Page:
It has been said that Cader Idris, a mountain in Snowdonia, Wales, that attracts over 70,000 hikers every year, is in ‘desperate’ need of repair. It’s two main hiking paths have fallen into such bad condition, that it’s believed around £140,000 is needed to fix the damage and protect walkers from death or injury.
The two paths, Mynydd Moel and Minffordd Path, are both in need of significant repair work as walking routes on the mountain have not been reviewed in almost 30 years. It’s said that Cader Idris has been neglected due to the huge costs that the extremely popular mountain, Mount Snowdon, takes to maintain.
On the Mynydd Moel path, a large area of unstable scree has opened up, which, if left, will cause serious consequences to the navigation and safety of walkers. The Minfforrd Path is in need of the steps around Cwm Cau being repaired or replaced. Money is desperately needed to build stone-flagged sections of path in the damaged places of the two routes.
It is believed that just transporting the stones up to the mountain by helicopter alone will cost around £40,000. Not only is transporting the equipment and stones expensive, but the two paths are also ecologically sensitive which means special care is needed when carrying out repairs. Therefore, all of these factors combined mean the overall work needed is going to be exceptionally expensive and time-consuming.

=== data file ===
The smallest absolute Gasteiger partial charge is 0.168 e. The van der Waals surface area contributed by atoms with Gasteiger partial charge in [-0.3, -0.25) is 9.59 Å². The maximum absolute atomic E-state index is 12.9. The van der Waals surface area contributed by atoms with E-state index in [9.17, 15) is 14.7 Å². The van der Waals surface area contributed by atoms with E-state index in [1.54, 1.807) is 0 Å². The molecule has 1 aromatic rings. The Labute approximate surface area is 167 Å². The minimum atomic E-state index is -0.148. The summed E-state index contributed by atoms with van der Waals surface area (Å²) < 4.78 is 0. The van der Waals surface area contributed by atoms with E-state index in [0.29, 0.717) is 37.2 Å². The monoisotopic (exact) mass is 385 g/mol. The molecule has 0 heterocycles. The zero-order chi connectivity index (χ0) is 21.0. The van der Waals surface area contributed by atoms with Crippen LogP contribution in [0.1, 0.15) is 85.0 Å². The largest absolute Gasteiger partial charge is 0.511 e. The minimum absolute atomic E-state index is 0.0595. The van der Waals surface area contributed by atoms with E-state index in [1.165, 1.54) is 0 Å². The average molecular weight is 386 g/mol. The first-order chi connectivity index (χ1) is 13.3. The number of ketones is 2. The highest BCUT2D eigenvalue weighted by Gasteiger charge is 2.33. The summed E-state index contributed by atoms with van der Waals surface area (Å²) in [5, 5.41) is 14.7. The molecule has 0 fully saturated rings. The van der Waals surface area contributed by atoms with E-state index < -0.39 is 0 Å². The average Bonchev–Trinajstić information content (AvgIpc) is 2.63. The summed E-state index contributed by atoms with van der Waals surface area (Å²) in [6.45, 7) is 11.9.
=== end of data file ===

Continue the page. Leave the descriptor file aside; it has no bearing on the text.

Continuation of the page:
A fundraising campaign named Mend Our Mountains was set up by the British Mountaineering Council (BMC) last year, in conjunction with a number of national park authorities, outdoor groups and charitable trusts. The year-long campaign was created in hope to raise £1 million, in order to carry out essential repair projects within the UK’s 15 national parks, including Snowdonia National Park.
The Mend Our Mountains campaign raised an incredible total of just over £103,000 last year, which smashed their whopping target of £100,000. Next year, they hope to continue the campaign to reach a new target of £1 million.
So, what are we going to do about the rapidly increasing need to repair our mountains? How will this continue to effect the safety of hill walkers in the UK and the already rising pressure on the Mountain Rescue teams?
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